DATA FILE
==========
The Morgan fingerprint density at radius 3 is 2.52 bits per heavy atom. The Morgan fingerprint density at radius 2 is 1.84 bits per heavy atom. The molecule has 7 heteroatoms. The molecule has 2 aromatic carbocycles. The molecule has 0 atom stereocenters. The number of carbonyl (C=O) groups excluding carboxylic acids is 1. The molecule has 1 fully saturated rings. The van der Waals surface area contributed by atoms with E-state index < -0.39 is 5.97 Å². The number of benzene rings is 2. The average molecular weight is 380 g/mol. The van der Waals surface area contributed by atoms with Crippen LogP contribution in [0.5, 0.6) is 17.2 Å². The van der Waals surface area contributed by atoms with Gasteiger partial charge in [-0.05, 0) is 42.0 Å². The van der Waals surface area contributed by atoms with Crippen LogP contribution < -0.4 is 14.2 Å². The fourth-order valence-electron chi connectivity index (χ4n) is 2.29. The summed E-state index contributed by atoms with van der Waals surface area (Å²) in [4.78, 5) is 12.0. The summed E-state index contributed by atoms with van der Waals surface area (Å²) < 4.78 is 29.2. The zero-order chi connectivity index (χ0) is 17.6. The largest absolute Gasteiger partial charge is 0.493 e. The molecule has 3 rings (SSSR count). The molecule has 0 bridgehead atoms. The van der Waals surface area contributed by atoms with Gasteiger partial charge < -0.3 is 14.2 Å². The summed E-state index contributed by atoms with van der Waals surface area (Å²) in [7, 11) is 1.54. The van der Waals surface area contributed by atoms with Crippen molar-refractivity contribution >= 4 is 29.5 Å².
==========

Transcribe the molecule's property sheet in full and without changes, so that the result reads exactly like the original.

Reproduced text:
The Morgan fingerprint density at radius 3 is 2.52 bits per heavy atom. The Morgan fingerprint density at radius 2 is 1.84 bits per heavy atom. The molecule has 7 heteroatoms. The molecule has 2 aromatic carbocycles. The molecule has 0 atom stereocenters. The number of carbonyl (C=O) groups excluding carboxylic acids is 1. The molecule has 1 fully saturated rings. The van der Waals surface area contributed by atoms with E-state index < -0.39 is 5.97 Å². The number of benzene rings is 2. The average molecular weight is 380 g/mol. The van der Waals surface area contributed by atoms with Crippen LogP contribution in [0.5, 0.6) is 17.2 Å². The van der Waals surface area contributed by atoms with Gasteiger partial charge in [-0.05, 0) is 42.0 Å². The van der Waals surface area contributed by atoms with Crippen LogP contribution < -0.4 is 14.2 Å². The fourth-order valence-electron chi connectivity index (χ4n) is 2.29. The summed E-state index contributed by atoms with van der Waals surface area (Å²) in [4.78, 5) is 12.0. The summed E-state index contributed by atoms with van der Waals surface area (Å²) < 4.78 is 29.2. The zero-order chi connectivity index (χ0) is 17.6. The largest absolute Gasteiger partial charge is 0.493 e. The molecule has 3 rings (SSSR count). The molecule has 0 bridgehead atoms. The van der Waals surface area contributed by atoms with Gasteiger partial charge < -0.3 is 14.2 Å². The summed E-state index contributed by atoms with van der Waals surface area (Å²) in [7, 11) is 1.54. The van der Waals surface area contributed by atoms with Crippen molar-refractivity contribution >= 4 is 29.5 Å².